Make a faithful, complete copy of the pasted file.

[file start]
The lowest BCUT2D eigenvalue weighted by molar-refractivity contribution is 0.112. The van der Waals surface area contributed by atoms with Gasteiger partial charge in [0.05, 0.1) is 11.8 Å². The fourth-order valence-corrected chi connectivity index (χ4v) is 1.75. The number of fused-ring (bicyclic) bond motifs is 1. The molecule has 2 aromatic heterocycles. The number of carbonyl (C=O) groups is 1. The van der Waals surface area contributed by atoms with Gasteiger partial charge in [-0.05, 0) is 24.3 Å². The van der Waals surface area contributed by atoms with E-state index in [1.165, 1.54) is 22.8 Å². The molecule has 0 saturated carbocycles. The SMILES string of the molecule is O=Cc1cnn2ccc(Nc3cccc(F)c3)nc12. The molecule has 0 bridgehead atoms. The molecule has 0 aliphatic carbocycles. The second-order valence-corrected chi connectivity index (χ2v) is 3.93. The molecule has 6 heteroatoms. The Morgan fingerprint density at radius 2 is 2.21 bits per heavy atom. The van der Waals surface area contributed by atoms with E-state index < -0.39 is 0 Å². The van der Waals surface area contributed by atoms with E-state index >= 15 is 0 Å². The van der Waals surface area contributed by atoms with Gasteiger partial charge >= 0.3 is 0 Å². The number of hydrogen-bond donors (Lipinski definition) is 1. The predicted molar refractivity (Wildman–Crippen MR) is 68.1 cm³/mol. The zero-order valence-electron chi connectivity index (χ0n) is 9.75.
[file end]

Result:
The lowest BCUT2D eigenvalue weighted by molar-refractivity contribution is 0.112. The van der Waals surface area contributed by atoms with Gasteiger partial charge in [0.05, 0.1) is 11.8 Å². The fourth-order valence-corrected chi connectivity index (χ4v) is 1.75. The number of fused-ring (bicyclic) bond motifs is 1. The molecule has 2 aromatic heterocycles. The number of carbonyl (C=O) groups is 1. The van der Waals surface area contributed by atoms with Gasteiger partial charge in [-0.05, 0) is 24.3 Å². The van der Waals surface area contributed by atoms with E-state index in [1.165, 1.54) is 22.8 Å². The molecule has 0 saturated carbocycles. The SMILES string of the molecule is O=Cc1cnn2ccc(Nc3cccc(F)c3)nc12. The molecule has 0 bridgehead atoms. The molecule has 0 aliphatic carbocycles. The second-order valence-corrected chi connectivity index (χ2v) is 3.93. The molecule has 6 heteroatoms. The Morgan fingerprint density at radius 2 is 2.21 bits per heavy atom. The van der Waals surface area contributed by atoms with E-state index < -0.39 is 0 Å². The van der Waals surface area contributed by atoms with E-state index >= 15 is 0 Å². The van der Waals surface area contributed by atoms with Gasteiger partial charge >= 0.3 is 0 Å². The number of hydrogen-bond donors (Lipinski definition) is 1. The predicted molar refractivity (Wildman–Crippen MR) is 68.1 cm³/mol. The zero-order valence-electron chi connectivity index (χ0n) is 9.75.